Authors on Authors
This week, Laurel Zuckerman talks with two remarkable women, Constance Borde and Sheila Malovany Chevallier, who recently completed the new and critically accaimed translation of Simone de Beauvoir's landmark work: The Second Sex.
Professors, political activists, writers and intellectuals in the best sense of the term, Connie and Sheila have worked together on an astonishing variety of projects, setting a standard for what Americans in Paris can accomplish thanks to hard work, talent and friendship.
Constance Borde: I think she would have cheered to see that women are making it back into history books where “her” story had long been obliterated.
Sheila Malovony Chevallier: She was fascinated by history and read deeply and widely in it; so that's another reason she would have been interested and supportive of it.
LZ The Second Sex is not your first collaboration. What was? La Cuisine Américaine? Or yet another project? How did you start working together?
CB: We started with grammar books and the “My English is French” idea, back in the 80’s. Then the American cookbooks (in French). Then “Focus on American Democracy” and Magic English, a project for teaching English to children. That series still exists today. All of that was while we were teaching American Studies and American lit at Sciences Po.
CB & SMC : Connie came to marry her French boyfriend, Dominique, her now 46-year husband. Sheila came with Bill Chevallier, her boyfriend.
LZ: Which book influenced you the most?
CB & SMC : Dare we say The Second Sex?
LZ: How did you get involved in The Second Sex project?
CB & SMC : The faulty first translation of The Second Sex and the need for a new one was our inspiration. But going from wanting the project and getting it was a saga. We’ll talk about that at length.
LZ: What was your biggest challenge in translating this iconic work?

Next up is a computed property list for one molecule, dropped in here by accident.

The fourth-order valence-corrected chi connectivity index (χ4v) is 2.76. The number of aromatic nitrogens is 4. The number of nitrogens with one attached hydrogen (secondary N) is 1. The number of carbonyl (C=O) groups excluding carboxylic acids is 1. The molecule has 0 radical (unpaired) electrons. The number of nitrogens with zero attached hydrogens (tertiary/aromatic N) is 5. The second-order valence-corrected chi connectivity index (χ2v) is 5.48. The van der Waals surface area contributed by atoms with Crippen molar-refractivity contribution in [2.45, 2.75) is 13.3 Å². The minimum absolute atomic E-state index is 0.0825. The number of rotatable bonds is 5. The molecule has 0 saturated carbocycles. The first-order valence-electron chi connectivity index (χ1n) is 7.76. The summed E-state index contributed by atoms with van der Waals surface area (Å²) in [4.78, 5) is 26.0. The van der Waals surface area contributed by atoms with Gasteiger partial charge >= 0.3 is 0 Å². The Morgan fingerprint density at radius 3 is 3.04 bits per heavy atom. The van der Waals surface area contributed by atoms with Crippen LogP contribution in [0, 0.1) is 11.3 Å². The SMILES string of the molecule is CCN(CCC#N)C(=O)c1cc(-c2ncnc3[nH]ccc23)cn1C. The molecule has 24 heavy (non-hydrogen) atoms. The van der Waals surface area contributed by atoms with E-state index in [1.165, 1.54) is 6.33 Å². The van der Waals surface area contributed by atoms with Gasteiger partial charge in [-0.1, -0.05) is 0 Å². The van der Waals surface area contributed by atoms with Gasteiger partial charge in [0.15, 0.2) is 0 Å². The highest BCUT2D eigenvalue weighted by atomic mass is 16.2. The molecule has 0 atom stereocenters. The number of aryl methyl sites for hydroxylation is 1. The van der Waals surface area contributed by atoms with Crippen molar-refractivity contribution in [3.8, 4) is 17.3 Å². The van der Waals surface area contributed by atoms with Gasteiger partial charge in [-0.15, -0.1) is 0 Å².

CB & SMC : Putting Simone de Beauvoir the philosopher back into the work.
LZ: What kind of research did you have to undertake? Might another work come out of that research?
CB & SMC : Good question. The research was an integral part of the translation. We read and researched almost of all of the multitude of writers (many women, but also St. Augustine, Montaigne, Aeschylus, D.H. Lawrence, etc.), historical figures, philosophers and anthropologists (Freud, Hegel, Merleau-Ponty, Levi-Stauss. Wilhelm Stekel and others) to understand the context of Simone de Beauvoir’s references as well as the English vocabulary and expression. We could not have translated her without doing this. And we do feel that now that a complete and faithful English translation exists, it would be a good idea to have an accompanying annotated version of The Second Sex. We do not necessarily think that we would be the ones to do such a research work, but we could certainly contribute our accumulated notes. Other work is already coming out, based on the research we did: we’ve been invited to write a paper on Colette (SdB quoted and cited her perhaps more than any other writer) and two others for academic journals based on our translation work. And we have other ideas that we want to develop, but we've been on the road, so to speak, since the book came out, speaking as of now at perhaps 40 institutions, mostly in the USA and doing all the arranging ourselves. Very time consuming and we're still very much in the thick of discussing our own translation, the history, the process, the relevance, and so we haven't yet been able to devote ourselves to working up the other ideas.
LZ: Of all the things you learned about Simone de Beauvoir, what surprised you the most?
CB & SMC : How truly she laid the ground for a new way of thinking and talking about women. Also how revolutionary she was from a social and anthropological perspective. This book was a real earthquake; it changed the world. It's not only been called a Bible but also a blueprint for galvanizing women, for showing them the underpinning of their "secondness"!
LZ: When you read her, does she seem like a modern woman today? What can a young (or less young) woman learn from her in the 21th century?